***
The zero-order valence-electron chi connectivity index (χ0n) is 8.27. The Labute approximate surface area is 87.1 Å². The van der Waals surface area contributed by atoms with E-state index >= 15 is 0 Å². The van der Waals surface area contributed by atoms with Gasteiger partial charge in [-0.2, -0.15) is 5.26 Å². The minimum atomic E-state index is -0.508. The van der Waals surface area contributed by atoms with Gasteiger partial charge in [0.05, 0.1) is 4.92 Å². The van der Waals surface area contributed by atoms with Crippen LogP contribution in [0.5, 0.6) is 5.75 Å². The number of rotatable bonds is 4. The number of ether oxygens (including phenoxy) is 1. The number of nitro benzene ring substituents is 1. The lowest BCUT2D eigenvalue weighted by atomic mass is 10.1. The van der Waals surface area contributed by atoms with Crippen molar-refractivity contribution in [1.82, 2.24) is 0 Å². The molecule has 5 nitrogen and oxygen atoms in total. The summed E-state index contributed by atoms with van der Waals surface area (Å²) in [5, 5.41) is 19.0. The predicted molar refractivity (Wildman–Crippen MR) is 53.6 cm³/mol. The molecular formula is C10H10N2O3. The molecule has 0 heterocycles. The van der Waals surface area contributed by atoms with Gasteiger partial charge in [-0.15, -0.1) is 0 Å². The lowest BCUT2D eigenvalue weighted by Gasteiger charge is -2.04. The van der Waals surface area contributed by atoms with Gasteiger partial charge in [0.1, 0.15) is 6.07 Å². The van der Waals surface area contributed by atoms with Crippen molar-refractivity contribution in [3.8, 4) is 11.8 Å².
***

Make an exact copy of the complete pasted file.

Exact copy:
The zero-order valence-electron chi connectivity index (χ0n) is 8.27. The Labute approximate surface area is 87.1 Å². The van der Waals surface area contributed by atoms with E-state index >= 15 is 0 Å². The van der Waals surface area contributed by atoms with Gasteiger partial charge in [-0.2, -0.15) is 5.26 Å². The minimum atomic E-state index is -0.508. The van der Waals surface area contributed by atoms with Gasteiger partial charge in [0.05, 0.1) is 4.92 Å². The van der Waals surface area contributed by atoms with Crippen LogP contribution in [0.5, 0.6) is 5.75 Å². The number of rotatable bonds is 4. The number of ether oxygens (including phenoxy) is 1. The number of nitro benzene ring substituents is 1. The lowest BCUT2D eigenvalue weighted by atomic mass is 10.1. The van der Waals surface area contributed by atoms with Crippen molar-refractivity contribution in [1.82, 2.24) is 0 Å². The molecule has 5 nitrogen and oxygen atoms in total. The summed E-state index contributed by atoms with van der Waals surface area (Å²) in [5, 5.41) is 19.0. The predicted molar refractivity (Wildman–Crippen MR) is 53.6 cm³/mol. The molecular formula is C10H10N2O3. The molecule has 0 heterocycles. The van der Waals surface area contributed by atoms with Gasteiger partial charge in [-0.15, -0.1) is 0 Å². The lowest BCUT2D eigenvalue weighted by Gasteiger charge is -2.04. The van der Waals surface area contributed by atoms with Gasteiger partial charge in [0.1, 0.15) is 6.07 Å². The van der Waals surface area contributed by atoms with Crippen molar-refractivity contribution in [3.8, 4) is 11.8 Å².